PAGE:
For those who would say that cremation is more ecologically sound, I would point out that the particles dispersed in the atmosphere are by no means good for the environment. A new way of burial, known as green burial, is gaining popularity throughout the country and is far more ecologically sound than cremation. Green burials require a simple pine coffin with no metal, nails or glue, using only wooden pegs and natural materials. The body is not embalmed (in keeping with Orthodox tradition), so nothing goes into the earth that is not natural. This is one of the most inexpensive ways of internment and is in keeping with the canons of the Orthodox Church. This is the way my own body will be laid to rest.

With love in Christ,
Abbot Tryphon

Photos: My mother’s funeral.

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Friday March 20, 2015 / March 7, 2015

Fourth Week of the Great Lent: Adoration of Cross. Tone seven.
Great Lent. By Monastic Charter: Strict Fast (Bread, Vegetables, Fruits)

The Holy Hieromartyrs of Cherson: Basil, Ephraim, Capito, Eugene, Aetherius, Elpidius, and Agathodorus (4th c.).
New Hieromartyr Nicholas priest (1930).
New Hieromartyr Nilus, Virgin-martyrs Matrona, Mary, Eudocia, Ecaterina, Antonina, Nadezhda, Xenia, and Anna (1938).
Venerable Paul the Simple of Egypt, disciple of St. Anthony the Great (4th c.).
St. Paul the Confessor, bishop of Prusias in Bithynia (850).
Venerable Emilian of Rome.
Icon of the Most Holy Theotokos “Surety of Sinners” in Korets (1622), Odrin (1843) and Moscow (1848).
Sts. Nestor and Arcadius, bishops of Tremithus (Greek).
Venerable Laurence, founder of the monastery of the Mother of God on Salamis (1707) (Greek).
St. Ephraim, Patriarch of Antioch (546).
St. Dandus and all Saints of Thrace.
St. Eosterwine, abbot of Wearmount.

Scripture Readings

Isaiah 29:13-23

13 Therefore the Lord said:

“Inasmuch as these people draw near with their mouths
And honor Me with their lips,
But have removed their hearts far from Me,
And their fear toward Me is taught by the commandment of men,
14 Therefore, behold, I will again do a marvelous work
Among this people,
A marvelous work and a wonder;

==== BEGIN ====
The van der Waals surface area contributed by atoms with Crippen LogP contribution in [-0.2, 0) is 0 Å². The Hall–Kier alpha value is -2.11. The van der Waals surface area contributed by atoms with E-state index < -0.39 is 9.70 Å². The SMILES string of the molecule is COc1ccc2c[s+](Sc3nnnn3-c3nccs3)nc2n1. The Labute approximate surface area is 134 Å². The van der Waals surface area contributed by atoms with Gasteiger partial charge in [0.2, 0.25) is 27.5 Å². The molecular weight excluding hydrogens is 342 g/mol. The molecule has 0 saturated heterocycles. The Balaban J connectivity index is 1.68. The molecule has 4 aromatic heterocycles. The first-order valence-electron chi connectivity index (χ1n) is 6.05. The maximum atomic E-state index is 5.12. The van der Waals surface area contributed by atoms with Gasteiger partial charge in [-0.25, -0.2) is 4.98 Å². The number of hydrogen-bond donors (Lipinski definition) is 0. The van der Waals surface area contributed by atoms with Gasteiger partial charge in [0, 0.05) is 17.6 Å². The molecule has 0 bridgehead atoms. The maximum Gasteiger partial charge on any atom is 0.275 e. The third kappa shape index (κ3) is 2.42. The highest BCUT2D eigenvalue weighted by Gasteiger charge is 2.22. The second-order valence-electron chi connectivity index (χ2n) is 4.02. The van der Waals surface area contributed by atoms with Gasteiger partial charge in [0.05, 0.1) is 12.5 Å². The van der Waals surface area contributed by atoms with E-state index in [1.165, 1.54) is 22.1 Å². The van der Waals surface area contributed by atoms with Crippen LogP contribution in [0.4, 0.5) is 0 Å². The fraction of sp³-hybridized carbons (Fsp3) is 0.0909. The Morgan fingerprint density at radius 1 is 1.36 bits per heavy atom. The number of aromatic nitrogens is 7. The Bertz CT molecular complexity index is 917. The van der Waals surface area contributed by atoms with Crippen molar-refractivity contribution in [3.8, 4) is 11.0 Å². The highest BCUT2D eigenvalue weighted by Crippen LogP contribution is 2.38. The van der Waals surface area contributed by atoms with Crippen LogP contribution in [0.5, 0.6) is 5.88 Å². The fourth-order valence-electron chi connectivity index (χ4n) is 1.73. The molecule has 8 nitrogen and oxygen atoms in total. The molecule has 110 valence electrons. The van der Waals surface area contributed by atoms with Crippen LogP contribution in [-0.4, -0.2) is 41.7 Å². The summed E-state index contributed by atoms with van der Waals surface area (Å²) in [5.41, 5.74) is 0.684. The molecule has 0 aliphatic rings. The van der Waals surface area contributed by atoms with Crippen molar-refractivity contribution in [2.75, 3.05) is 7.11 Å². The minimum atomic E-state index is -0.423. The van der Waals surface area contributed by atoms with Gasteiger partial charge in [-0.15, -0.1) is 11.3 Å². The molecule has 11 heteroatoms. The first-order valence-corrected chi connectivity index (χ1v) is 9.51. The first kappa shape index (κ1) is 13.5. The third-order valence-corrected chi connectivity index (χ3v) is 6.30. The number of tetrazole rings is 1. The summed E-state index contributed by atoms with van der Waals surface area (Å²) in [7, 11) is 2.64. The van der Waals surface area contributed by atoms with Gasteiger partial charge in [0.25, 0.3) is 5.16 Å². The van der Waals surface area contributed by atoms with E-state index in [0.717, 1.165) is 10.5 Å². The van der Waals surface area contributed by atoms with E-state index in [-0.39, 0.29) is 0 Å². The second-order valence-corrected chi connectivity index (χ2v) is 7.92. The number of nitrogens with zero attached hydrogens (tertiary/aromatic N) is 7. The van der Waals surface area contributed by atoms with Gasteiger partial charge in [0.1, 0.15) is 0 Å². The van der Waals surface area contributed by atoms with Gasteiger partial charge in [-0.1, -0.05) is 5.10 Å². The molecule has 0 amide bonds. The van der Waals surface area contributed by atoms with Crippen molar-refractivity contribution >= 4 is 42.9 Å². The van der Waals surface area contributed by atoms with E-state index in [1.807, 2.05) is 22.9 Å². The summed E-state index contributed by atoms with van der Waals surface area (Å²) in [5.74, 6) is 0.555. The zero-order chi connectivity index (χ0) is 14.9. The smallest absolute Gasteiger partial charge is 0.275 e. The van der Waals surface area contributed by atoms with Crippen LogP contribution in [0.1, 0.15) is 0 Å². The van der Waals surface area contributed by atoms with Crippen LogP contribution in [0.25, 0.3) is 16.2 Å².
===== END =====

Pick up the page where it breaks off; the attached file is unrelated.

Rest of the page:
For the wisdom of their wise men shall perish,
And the understanding of their prudent men shall be hidden.”

15 Woe to those who seek deep to hide their counsel far from the Lord,
And their works are in the dark;
They say, “Who sees us?” and, “Who knows us?”
16 Surely you have things turned around!
Shall the potter be esteemed as the clay;
For shall the thing made say of him who made it,
“He did not make me”?
Or shall the thing formed say of him who formed it,
“He has no understanding”?

Future Recovery of Wisdom

17 Is it not yet a very little while
Till Lebanon shall be turned into a fruitful field,
And the fruitful field be esteemed as a forest?
18 In that day the deaf shall hear the words of the book,
And the eyes of the blind shall see out of obscurity and out of darkness.
19 The humble also shall increase their joy in the Lord,
And the poor among men shall rejoice
In the Holy One of Israel.
20 For the terrible one is brought to nothing,
The scornful one is consumed,
And all who watch for iniquity are cut off—
21 Who make a man an offender by a word,
And lay a snare for him who reproves in the gate,
And turn aside the just by empty words.

22 Therefore thus says the Lord, who redeemed Abraham, concerning the house of Jacob:

“Jacob shall not now be ashamed,
Nor shall his face now grow pale;
23 But when he sees his children,
The work of My hands, in his midst,
They will hallow My name,
And hallow the Holy One of Jacob,
And fear the God of Israel.

Genesis 12:1-7

Promises to Abram

12 Now the Lord had said to Abram: